Ten years ago, the discovery of the wonder material – Graphene – was announced. Graphene is thin, stronger than steel, flexible, non-metallic, yet electrically conductive. For all these reasons, graphene promises to transform electronics, as well as other technologies. Because of its potential in industry, researchers have been looking for ways to make defect-free graphene in large amounts.
If graphene sounds exotic, the atomic element that makes it really isn’t.
Nothing, but Carbon
Carbon is an almighty element. Familiar, but intriguing.
The 15th most abundant element in the Earth’s crust, and the 4th most abundant element in the Universe by mass after hydrogen, helium and oxygen, carbon is also present in all known life forms, including the human body where it is the 2nd most abundant element by mass (about 18.5%) after oxygen.
Together with the unique diversity of organic compounds and their unusual polymer-forming ability at temperatures commonly encountered on Earth, the abundance of carbon makes it the chemical basis for all known life.
The physical properties of carbon vary widely according to its allotropic form, which means it can look like radically different stuff, depending on its molecular structure. Carbon can be brittle, or it can be immensely strong…
Graphite vs Diamonds
Graphite is mixed with clay to produce the lead in pencils. Diamonds ARE a girl’s best friend… 😉 And their exceptional durability has come to symbolise eternity (or is it, “an” eternity?) in a relationship.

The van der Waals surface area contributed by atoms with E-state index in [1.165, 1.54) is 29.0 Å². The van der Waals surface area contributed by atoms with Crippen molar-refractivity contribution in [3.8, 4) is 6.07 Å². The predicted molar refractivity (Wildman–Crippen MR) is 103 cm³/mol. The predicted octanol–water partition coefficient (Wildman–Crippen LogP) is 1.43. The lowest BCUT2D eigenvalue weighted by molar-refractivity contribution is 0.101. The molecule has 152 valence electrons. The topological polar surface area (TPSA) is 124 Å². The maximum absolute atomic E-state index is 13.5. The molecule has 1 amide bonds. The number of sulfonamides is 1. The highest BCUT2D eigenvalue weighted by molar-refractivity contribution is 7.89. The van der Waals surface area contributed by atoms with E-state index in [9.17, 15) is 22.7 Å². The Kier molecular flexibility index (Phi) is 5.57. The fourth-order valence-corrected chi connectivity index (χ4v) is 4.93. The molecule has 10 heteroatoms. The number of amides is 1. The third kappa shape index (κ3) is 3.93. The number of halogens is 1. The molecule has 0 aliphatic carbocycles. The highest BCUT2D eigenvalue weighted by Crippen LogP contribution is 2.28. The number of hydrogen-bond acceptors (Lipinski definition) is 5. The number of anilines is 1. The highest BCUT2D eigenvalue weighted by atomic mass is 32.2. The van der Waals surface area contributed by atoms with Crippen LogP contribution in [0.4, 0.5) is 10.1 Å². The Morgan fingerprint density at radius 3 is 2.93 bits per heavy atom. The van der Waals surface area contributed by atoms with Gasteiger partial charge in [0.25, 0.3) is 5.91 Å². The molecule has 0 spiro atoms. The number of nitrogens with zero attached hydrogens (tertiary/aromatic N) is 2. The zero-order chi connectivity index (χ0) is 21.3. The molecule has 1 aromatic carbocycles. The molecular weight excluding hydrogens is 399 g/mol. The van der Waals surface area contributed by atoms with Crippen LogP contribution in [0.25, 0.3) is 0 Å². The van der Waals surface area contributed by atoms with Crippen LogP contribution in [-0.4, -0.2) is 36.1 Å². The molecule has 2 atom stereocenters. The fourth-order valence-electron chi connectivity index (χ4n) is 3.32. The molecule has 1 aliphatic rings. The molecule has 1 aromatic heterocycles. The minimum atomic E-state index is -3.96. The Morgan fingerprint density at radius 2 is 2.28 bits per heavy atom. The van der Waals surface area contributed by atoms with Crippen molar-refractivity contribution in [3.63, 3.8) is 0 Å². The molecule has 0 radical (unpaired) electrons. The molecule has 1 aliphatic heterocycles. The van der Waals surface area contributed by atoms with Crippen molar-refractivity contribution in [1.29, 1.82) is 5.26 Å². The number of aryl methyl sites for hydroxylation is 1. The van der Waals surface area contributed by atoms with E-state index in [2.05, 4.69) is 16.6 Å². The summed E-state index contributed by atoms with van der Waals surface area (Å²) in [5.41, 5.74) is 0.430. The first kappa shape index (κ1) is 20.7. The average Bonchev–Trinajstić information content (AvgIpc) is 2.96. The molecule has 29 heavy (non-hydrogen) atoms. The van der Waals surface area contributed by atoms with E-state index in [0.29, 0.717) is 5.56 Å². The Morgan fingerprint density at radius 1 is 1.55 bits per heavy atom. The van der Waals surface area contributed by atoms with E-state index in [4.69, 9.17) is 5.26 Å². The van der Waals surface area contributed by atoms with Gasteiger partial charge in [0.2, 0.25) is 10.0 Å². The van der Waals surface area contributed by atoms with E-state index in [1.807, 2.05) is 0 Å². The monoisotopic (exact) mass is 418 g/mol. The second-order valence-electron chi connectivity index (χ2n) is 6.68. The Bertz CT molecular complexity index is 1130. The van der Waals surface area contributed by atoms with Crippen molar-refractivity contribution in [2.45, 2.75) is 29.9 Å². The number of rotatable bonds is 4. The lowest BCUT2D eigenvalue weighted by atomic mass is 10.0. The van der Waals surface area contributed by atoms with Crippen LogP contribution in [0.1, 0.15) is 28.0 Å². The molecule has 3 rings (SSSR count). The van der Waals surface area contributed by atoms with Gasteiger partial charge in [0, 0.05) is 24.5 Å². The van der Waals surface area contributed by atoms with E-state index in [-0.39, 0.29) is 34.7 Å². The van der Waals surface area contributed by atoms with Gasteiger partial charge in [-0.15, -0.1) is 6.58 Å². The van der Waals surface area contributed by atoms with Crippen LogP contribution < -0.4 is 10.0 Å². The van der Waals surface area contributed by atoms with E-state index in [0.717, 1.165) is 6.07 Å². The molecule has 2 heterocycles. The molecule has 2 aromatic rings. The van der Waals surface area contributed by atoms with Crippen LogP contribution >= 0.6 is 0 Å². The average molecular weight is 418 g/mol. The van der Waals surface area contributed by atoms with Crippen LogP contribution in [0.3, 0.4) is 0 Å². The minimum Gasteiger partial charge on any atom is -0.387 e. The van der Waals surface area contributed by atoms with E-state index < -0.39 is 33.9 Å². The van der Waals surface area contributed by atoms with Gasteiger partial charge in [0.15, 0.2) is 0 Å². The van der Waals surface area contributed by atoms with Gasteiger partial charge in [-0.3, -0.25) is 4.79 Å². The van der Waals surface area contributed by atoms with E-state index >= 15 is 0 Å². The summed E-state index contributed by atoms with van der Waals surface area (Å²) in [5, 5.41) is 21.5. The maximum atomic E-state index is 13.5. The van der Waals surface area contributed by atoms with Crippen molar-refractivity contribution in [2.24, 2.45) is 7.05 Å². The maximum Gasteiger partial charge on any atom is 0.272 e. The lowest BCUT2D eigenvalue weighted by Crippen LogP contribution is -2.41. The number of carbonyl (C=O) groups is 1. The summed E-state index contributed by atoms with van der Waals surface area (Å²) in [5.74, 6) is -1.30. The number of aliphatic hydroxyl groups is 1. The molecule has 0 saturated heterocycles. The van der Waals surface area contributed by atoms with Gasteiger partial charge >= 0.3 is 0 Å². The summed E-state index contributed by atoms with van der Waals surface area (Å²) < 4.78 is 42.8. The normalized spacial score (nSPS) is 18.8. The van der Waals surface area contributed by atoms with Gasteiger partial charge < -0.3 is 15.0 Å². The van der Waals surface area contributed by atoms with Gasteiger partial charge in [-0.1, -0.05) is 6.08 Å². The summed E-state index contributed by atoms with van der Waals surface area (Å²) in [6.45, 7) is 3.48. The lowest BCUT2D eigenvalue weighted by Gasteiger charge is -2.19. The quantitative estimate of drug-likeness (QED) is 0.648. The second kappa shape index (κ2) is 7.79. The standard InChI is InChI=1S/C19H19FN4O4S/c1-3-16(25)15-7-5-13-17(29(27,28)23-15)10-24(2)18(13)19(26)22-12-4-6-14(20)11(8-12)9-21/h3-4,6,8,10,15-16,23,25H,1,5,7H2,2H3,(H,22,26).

Graphite and diamond are both allotropes of carbon. So, why do they look so different?
Graphite is opaque and black, while diamond is highly transparent. Graphite is soft enough to leave a streak on paper. Diamond is the hardest naturally-occurring material.
To understand why those allotropes behave so differently, we can take a look at the molecular arrangement of the carbon atoms in both materials. Diamond has a crystalline molecular structure, whereas graphite looks like a stack of seemingly unconnected smaller molecules. Effectively, graphite is a material made up of many layers of graphene stacked on top of one another.
Actually, it’s not just the appearance that differs. While diamond has a very low electrical conductivity, graphite is an excellent electrical conductor.
But graphene is special.
The theory of graphene was first explored by P.R. Wallace in 1947, as a starting point for understanding the electronic properties of 3D graphite.
Graphene research has gone a long way since the substance was first isolated in 2004. The initial findings were reported in the academic journal Science.
Research was informed by theoretical descriptions of graphene’s composition, structure and properties, which had all been calculated decades earlier. High-quality graphene also proved to be surprisingly easy to isolate, making more research possible.
In 2010, Manchester University researchers Andre Geim and Konstantin Novoselov shared the Nobel Prize in Physics for their discovery of graphene.
Geim and Novoselov famously used sticky tape to peel off the layers of graphene from graphite. They pulled graphene layers from graphite and transferred them onto thin SiO 2 on a silicon wafer in a process called either micromechanical cleavage or the ‘Scotch tape’ technique.